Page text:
The Veteran, The Kid, and The Race
Published on March 5th, 2019
When the fleet departs June 25 for the 2,960nm Transatlantic Race 2019 from Newport, R.I., to Cowes, England., few sailors, if any, will have more offshore racing sea miles under their keels than Jean-Pierre Dick.
A veteran of four Vendée Globe singlehanded non-stop around the world races and winner of two Barcelona World Races (doublehanded non-stop around the world), Dick is one of the most prominent figures within the elite offshore sailing community in France, the world’s most successful offshore yacht racing nation.
The majority of famous French shorthanded sailors herald from Brittany and graduate up to IMOCA 60s after showing success in the more modest Class 40s, Mini or Figaro classes. Dick, however, came from a business background.
He is a qualified veterinary surgeon, has an advanced business degree, and spent 10 years working at Virbac, his family’s successful pet pharmaceuticals company, originally based in Nice. Today the company is listed on the Paris stock exchange and its products are sold globally.
Despite this background, Dick’s experience sailing was still quite extensive and, while still working at Virbac, he twice won the highly competitive Tour de France à la Voile (when it was still largely an offshore race). In 2001, Dick decided upon a career change, becoming a professional offshore racer, flying the flag for Virbac over the oceans. Since then he has enjoyed considerable success, aided by a strong team and some top coaching.
While the majority of Dick’s sailing has been in his series of Virbac-Paprec sponsored IMOCA 60s, he will be competing in the Transatlantic Race 2019 aboard his JP54 known as The Kid.
“It is called ‘The Kid’ because my son was born that same year, but also because it is the ‘kid’ of an IMOCA 60,” Dick explains. “The idea was to include everything we know from IMOCA 60s, e.g. the canting keel, the rotating chart table to keep the weight up to weather, etc., but to combine that with some luxury for cruising. It has cabins, a head—things that we don’t have on the IMOCA.”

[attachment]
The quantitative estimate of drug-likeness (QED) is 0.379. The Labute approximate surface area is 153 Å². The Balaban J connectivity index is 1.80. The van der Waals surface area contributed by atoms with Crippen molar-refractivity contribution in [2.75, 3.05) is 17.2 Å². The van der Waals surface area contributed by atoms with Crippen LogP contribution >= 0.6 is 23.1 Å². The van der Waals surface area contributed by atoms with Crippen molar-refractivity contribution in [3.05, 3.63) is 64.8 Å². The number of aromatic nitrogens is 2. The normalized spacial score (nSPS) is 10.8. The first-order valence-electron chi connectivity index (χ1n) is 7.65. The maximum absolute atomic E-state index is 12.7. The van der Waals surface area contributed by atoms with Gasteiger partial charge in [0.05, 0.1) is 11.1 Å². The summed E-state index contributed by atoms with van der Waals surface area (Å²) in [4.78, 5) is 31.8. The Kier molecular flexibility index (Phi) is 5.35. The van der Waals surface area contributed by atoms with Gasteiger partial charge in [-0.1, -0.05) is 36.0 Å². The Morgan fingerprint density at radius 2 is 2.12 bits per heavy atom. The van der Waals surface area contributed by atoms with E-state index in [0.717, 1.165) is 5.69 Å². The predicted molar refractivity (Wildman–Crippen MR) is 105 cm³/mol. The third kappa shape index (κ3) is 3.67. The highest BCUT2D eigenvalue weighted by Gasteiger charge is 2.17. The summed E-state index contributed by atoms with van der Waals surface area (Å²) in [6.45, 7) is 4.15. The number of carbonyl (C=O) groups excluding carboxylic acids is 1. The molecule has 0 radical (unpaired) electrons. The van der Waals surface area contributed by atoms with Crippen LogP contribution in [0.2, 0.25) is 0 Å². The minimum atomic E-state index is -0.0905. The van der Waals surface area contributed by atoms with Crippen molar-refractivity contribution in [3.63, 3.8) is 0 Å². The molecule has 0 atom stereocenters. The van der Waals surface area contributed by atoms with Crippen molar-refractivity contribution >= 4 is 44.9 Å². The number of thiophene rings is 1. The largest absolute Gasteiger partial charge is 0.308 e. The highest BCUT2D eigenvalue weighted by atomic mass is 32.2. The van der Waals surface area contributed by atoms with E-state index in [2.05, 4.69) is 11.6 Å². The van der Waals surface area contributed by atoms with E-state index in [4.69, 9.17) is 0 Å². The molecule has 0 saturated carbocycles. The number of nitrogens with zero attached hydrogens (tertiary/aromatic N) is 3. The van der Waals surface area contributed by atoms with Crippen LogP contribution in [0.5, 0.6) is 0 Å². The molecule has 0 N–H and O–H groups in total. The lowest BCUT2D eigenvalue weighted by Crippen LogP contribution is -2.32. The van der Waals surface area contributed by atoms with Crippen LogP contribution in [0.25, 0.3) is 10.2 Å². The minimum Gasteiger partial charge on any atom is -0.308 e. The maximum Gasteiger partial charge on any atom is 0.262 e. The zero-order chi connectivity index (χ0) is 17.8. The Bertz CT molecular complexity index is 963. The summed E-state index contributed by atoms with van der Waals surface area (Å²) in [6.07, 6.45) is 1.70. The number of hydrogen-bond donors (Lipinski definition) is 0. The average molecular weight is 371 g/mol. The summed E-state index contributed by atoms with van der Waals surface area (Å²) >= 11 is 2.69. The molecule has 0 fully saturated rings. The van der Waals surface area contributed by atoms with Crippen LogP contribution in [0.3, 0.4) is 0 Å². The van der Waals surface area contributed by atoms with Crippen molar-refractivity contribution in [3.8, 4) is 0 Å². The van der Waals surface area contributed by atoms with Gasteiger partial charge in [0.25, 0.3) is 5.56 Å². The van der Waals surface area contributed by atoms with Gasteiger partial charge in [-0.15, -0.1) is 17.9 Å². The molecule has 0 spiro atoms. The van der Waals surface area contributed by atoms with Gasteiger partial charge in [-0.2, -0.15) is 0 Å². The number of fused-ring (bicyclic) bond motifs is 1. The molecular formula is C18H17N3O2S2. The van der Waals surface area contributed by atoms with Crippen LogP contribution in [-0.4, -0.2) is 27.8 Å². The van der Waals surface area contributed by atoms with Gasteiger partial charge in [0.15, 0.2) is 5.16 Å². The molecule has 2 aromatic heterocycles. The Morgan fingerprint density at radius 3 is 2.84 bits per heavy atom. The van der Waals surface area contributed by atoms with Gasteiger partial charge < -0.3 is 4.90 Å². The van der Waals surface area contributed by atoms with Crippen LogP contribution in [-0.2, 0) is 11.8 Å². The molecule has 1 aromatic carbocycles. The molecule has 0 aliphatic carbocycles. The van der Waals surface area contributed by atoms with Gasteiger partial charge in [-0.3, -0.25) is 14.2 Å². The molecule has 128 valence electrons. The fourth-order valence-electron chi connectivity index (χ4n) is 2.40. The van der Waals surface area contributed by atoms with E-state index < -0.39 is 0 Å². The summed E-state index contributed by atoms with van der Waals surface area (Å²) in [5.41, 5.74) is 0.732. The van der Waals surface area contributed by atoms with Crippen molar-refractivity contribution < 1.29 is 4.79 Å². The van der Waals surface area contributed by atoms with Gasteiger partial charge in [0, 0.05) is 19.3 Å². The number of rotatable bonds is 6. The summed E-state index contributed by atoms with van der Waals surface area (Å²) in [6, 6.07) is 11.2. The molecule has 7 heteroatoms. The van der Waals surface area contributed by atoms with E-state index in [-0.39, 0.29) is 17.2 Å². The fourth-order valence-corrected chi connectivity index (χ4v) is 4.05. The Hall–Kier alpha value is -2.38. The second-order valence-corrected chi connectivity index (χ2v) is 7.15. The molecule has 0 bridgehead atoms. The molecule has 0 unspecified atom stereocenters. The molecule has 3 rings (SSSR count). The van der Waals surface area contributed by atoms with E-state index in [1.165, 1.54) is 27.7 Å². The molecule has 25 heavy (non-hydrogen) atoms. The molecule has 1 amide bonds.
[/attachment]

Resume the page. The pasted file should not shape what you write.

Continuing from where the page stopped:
The JP54 was designed by Guillaume Verdier who also co-designed Dick’s last IMOCA 60 (and is a naval architect for Emirates Team New Zealand’s America’s Cup campaigns). The boat has a respectable top speed of 23 to 24 knots, but at the same time has a designer interior.
She should also be well suited to the Newport-Cowes race course as her set-up is optimized for sailing off the wind. For example, while she has a canting keel, she isn’t fitted with any additional foils to prevent leeway upwind.
For the race Dick says he will sail with a crew of six, including a few amateurs who he wants to train up. However, as a group he maintains that they will be a race-winning combination.
The Transatlantic Race will conclude an Atlantic circuit Dick is undertaking on his JP54. This journey started out with last fall’s Atlantic Rally for Cruisers in which he finished second in the Racing division to Transatlantic Race 2015 competitor Ross Applebey and his trusty Oyster Lightwave 48 Scarlet Oyster. This spring Dick plans to compete in Les Voiles de St. Barths before delivering his boat north to Newport.